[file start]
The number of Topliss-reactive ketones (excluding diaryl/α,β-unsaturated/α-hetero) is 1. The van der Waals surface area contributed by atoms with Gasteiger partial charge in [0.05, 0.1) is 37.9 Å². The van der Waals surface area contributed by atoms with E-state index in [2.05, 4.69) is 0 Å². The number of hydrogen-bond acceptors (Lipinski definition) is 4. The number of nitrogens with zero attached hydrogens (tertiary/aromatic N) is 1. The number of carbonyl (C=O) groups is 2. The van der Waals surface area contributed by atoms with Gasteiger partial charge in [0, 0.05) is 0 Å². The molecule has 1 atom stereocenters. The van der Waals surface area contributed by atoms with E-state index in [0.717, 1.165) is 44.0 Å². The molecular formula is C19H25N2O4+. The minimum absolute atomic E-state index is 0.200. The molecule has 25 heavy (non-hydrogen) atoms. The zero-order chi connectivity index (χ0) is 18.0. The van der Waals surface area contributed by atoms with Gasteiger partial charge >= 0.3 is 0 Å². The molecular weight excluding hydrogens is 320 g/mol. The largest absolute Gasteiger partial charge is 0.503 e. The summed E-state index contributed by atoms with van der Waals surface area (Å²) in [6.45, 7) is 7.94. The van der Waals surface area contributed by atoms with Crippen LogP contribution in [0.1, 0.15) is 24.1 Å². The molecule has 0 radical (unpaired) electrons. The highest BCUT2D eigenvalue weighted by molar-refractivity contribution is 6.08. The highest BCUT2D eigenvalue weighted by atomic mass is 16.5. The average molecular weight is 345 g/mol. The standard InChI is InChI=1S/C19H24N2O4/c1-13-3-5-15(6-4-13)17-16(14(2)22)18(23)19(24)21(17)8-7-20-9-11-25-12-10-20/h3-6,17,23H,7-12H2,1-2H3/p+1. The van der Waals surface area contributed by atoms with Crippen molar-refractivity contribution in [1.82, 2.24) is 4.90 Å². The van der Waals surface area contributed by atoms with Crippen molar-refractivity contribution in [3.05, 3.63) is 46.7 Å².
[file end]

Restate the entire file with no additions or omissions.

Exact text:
The number of Topliss-reactive ketones (excluding diaryl/α,β-unsaturated/α-hetero) is 1. The van der Waals surface area contributed by atoms with Gasteiger partial charge in [0.05, 0.1) is 37.9 Å². The van der Waals surface area contributed by atoms with E-state index in [2.05, 4.69) is 0 Å². The number of hydrogen-bond acceptors (Lipinski definition) is 4. The number of nitrogens with zero attached hydrogens (tertiary/aromatic N) is 1. The number of carbonyl (C=O) groups is 2. The van der Waals surface area contributed by atoms with Gasteiger partial charge in [0, 0.05) is 0 Å². The molecule has 1 atom stereocenters. The van der Waals surface area contributed by atoms with E-state index in [0.717, 1.165) is 44.0 Å². The molecular formula is C19H25N2O4+. The minimum absolute atomic E-state index is 0.200. The molecule has 25 heavy (non-hydrogen) atoms. The zero-order chi connectivity index (χ0) is 18.0. The van der Waals surface area contributed by atoms with Gasteiger partial charge >= 0.3 is 0 Å². The molecular weight excluding hydrogens is 320 g/mol. The largest absolute Gasteiger partial charge is 0.503 e. The summed E-state index contributed by atoms with van der Waals surface area (Å²) in [6.45, 7) is 7.94. The van der Waals surface area contributed by atoms with Crippen LogP contribution in [0.1, 0.15) is 24.1 Å². The molecule has 0 radical (unpaired) electrons. The highest BCUT2D eigenvalue weighted by molar-refractivity contribution is 6.08. The highest BCUT2D eigenvalue weighted by atomic mass is 16.5. The average molecular weight is 345 g/mol. The standard InChI is InChI=1S/C19H24N2O4/c1-13-3-5-15(6-4-13)17-16(14(2)22)18(23)19(24)21(17)8-7-20-9-11-25-12-10-20/h3-6,17,23H,7-12H2,1-2H3/p+1. The van der Waals surface area contributed by atoms with Crippen molar-refractivity contribution in [1.82, 2.24) is 4.90 Å². The van der Waals surface area contributed by atoms with Crippen molar-refractivity contribution in [3.05, 3.63) is 46.7 Å².